Wednesday, May 4, 2022

Scientists send a new message into space hoping to reach aliens

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When a person gets lost in the wild, they have two choices. They can search for civilizations or be easily identified by making a fire or writing HELP in large letters. For scientists interested in the question of whether intelligent aliens exist, the possibilities are similar.

For over 70 years, astronomers have been searching for radio or optical signals from other civilizations in search of extraterrestrial intelligence, called SETI. Most scientists are confident that life exists on many of the 300 million potentially habitable worlds in the Milky Way. Astronomers also believe that some life forms have evolved intelligence and technology. But signals from another civilization have never been detected, a mystery dubbed “The Great Silence.”

While SETI has long been a part of mainstream science, METI, or the transmission of extraterrestrial intelligence, is less common.

I’m an astronomy professor and have written extensively on the search for life in the universe. I also serve on the advisory board of a non-profit research organization that designs messages to be sent to extraterrestrial civilizations.

In the coming months, two teams of astronomers will send messages into space to try and communicate with intelligent aliens who may be listening out there.

These efforts are like making a big campfire in the woods and hoping someone finds you. But some people wonder if it’s wise to do it at all.

Early attempts to contact life beyond Earth were unworldly messages in a bottle.

In 1972, NASA launched the Pioneer 10 spacecraft toward Jupiter carrying a plaque with a line drawing of a man and woman and symbols showing where the spacecraft came from. In 1977, NASA followed suit with the famous Gold Disc attached to the Voyager 1 spacecraft.

These spacecraft – as well as their twins Pioneer 11 and Voyager 2 – have all now left the solar system. But in the immensity of space, the chances of finding these or any other physical objects are fantastically slim.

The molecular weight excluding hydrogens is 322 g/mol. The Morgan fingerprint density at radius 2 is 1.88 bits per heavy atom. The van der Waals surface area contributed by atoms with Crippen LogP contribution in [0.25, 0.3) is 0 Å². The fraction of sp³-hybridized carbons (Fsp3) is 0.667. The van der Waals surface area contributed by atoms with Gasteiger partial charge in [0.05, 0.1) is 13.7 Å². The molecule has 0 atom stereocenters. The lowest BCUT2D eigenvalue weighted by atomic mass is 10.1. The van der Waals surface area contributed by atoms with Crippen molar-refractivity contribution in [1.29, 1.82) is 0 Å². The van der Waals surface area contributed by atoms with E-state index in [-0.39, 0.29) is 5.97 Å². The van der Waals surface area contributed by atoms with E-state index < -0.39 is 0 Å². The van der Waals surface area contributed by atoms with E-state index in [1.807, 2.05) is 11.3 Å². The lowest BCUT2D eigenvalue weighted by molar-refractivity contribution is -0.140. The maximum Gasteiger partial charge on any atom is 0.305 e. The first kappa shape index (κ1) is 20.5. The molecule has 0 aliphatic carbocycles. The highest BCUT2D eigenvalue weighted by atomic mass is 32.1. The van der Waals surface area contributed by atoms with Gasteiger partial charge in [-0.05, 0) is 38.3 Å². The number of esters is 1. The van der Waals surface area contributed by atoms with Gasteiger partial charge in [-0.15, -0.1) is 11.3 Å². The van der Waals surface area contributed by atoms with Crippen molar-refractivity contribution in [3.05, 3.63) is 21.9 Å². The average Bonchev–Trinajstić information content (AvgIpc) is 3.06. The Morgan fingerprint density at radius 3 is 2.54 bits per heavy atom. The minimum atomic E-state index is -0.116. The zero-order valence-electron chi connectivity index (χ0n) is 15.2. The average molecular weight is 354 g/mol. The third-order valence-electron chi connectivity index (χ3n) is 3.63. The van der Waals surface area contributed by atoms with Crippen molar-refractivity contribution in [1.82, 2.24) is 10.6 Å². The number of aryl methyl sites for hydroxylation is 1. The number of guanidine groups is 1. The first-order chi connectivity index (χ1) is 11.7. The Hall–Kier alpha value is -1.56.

Electromagnetic radiation is a much more powerful beacon.

Astronomers broadcast the first radio message designed for extraterrestrial ears in 1974 from Arecibo Observatory in Puerto Rico. Designed to convey simple information about humanity and biology, the series of ones and zeros was sent to the globular cluster M13. Since M13 is 25,000 light years away, don’t hold your breath for an answer.

In addition to these deliberate attempts to send a message to extraterrestrials, wayward signals from television and radio broadcasts have been seeping into space for nearly a century. This ever-expanding bubble of terrestrial chatter has already reached millions of stars. But there’s a big difference between a focused burst of radio waves from a giant telescope and a diffuse leak — the faint signal from a show like “I Love Lucy” fades beneath the hum of radiation left over from the Big Bang shortly after it did left the solar system.

Almost half a century after the Arecibo message, two international teams of astronomers are planning new attempts at extraterrestrial communications. One uses a giant new radio telescope and the other chooses a compelling new target.